There were a few positives this week. I was quite harried as I was instructed by my supervisors to cram only 10 minutes of “speaking test” review into my normal lesson planning. I hope it was of some benefit to my students…anyhow.
The tweaks this week include:
Taking a standardized approach to my “Yu-Hak” lunch class. I tried to construct a coherent differentiated instruction model for this class. While I would give individualized attention to one group of students, the others were instructed to read a text at their level. I tried a few other activities as well. However, the reality was that when I was not directly leading the students, the class became disorderly. Thus, I changed plans this week and simply had students free write on a prompt highly similar to their upcoming speaking test. They brainstormed, and then wrote a four sentence paragraph. I provided feedback on the writing. Students corrected the text, then made a (very) short presentation on the topic, while the other learners completed a listening matrix.
Opening with a Pre-Lesson Quiz I used to begin my classes with a pre-lesson quiz. Such a strategy has sound empirical support (see Marzano, et al. 2003) as it forces students to activate schema and generate hypotheses. I let the activity slip from my repertoire over the months and years. I’m not sure why. It really alerts me to the need to have greater organization.
Lesson Time-Line This is, again, a bit anal. But, to provide students with a clearer sense of how a lesson will progress I intend to construct a power point slide charting what activities we will engage in and at what point in the lesson we will perform a particular task/activity. For example, I may display Funny Video: 5 minutes-10 minutes.
Focus on Speed and Intonation during the Worked Examples: I am a big fan of using and analyzing worked examples (not sure if my students are!). Though, for some time, I would simply have students read through the worked examples without attending to either speed or appropriate intonation. I have begun to focus more on coaching and modeling students on the nuances and essentially tacit aspects of using appropriate speed and intonation while communicating in English (or reading out loud as it pertains to utilizing worked examples).
New Rules No, I am not Bill Maher, but I felt the need to make a few additional regulations during game time. I have detailed some of these rules in previous posts. This week I added a new rule for the high level classes. To receive full credit the participant must pose his answer in a full sentence. Failure to do so results in losing one point.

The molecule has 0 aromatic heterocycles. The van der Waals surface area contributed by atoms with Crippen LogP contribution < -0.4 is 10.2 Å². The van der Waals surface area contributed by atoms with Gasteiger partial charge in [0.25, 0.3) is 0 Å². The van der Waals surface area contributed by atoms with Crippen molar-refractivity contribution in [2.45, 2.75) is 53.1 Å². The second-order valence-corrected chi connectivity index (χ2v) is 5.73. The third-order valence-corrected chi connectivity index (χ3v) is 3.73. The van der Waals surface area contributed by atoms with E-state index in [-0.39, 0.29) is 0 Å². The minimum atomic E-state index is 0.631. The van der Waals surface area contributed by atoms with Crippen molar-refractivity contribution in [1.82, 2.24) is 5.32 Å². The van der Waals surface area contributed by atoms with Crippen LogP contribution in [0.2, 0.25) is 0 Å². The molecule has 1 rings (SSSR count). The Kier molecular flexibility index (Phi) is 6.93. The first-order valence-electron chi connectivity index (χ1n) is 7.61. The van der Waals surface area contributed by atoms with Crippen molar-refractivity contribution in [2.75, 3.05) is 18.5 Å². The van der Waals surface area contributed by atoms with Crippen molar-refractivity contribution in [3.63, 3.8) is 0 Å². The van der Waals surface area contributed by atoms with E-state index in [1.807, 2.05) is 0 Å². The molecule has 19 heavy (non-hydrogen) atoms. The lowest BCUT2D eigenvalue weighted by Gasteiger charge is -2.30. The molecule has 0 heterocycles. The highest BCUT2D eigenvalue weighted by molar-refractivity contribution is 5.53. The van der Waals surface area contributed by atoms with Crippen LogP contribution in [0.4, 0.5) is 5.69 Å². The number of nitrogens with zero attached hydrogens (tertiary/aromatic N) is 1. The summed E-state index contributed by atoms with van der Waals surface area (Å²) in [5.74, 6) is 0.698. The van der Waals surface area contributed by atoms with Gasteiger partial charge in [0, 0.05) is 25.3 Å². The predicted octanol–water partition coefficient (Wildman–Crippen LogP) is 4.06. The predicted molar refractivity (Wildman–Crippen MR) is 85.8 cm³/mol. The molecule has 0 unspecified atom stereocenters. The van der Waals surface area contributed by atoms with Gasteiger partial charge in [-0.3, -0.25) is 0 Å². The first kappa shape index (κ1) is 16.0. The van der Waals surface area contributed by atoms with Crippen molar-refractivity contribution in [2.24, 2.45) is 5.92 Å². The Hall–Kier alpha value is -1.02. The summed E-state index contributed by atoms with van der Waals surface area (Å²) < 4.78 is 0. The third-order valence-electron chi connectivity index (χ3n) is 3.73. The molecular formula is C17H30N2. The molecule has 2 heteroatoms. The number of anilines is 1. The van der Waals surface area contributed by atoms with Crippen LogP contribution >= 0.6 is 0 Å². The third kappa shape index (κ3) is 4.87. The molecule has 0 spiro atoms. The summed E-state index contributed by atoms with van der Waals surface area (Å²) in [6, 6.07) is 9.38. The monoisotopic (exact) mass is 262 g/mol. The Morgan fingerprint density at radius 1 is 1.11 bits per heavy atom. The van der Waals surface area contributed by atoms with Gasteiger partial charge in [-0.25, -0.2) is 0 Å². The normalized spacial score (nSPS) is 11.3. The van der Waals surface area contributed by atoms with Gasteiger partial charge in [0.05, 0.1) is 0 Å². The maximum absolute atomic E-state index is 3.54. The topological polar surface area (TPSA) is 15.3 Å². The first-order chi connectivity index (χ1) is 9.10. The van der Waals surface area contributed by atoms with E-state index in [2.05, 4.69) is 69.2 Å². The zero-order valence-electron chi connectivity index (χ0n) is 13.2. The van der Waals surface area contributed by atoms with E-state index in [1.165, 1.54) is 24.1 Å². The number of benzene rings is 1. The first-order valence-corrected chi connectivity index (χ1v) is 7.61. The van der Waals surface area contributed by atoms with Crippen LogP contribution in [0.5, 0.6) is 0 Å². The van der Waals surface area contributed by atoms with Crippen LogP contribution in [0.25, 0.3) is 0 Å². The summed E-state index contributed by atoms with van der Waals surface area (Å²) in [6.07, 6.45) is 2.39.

Questions Plaguing Me
Who the hell designed the speaking test in my school? My students will have their semester speaking test beginning on May 20th. My god it is so far above their level. Here’s an example from the first grade selection of questions: How are people of a different color or look treated in your home country? This is inappropriate for students on a variety of fronts: a) home country—that’s an idiom, my students can barely communicate their opinions on the weather. Additionally, this idiom is something they have not been exposed through the curriculum. b) treated. I had to dig out the dictionary to translate this term…imagine my students perspective? c) Different color or look. Korea is largely a homogenous society. I asked my students how many foreigners they see besides me? The general consensus? No one. Not even at Hagwons.
The unfortunate reality pertaining to this speaking test is that it was probably assembled in haste, but it was certainly chosen in haste by my co-teachers. That is unfortunate. It corroborates an opinion I recently heard a friend express: Korea is a “last minute society.”
Where do I need to go to become a better teacher? Certainly keep priming the pump and finding modestly creative applications for the various constraints I face in my job. Probably the most joyful part of being a teacher—provided on has space to breathe during work. That is a blessing I currently possess. Beyond that, I need to refine my organizational skills. My note on “rediscovering” the pre-lesson quiz was a powerful illustration. I know the basic skills of solid organization. However, application is a different matter. What’s that Chinese proverb I once heard Ralph Nader deploy? “To know, but not act, is to not know.”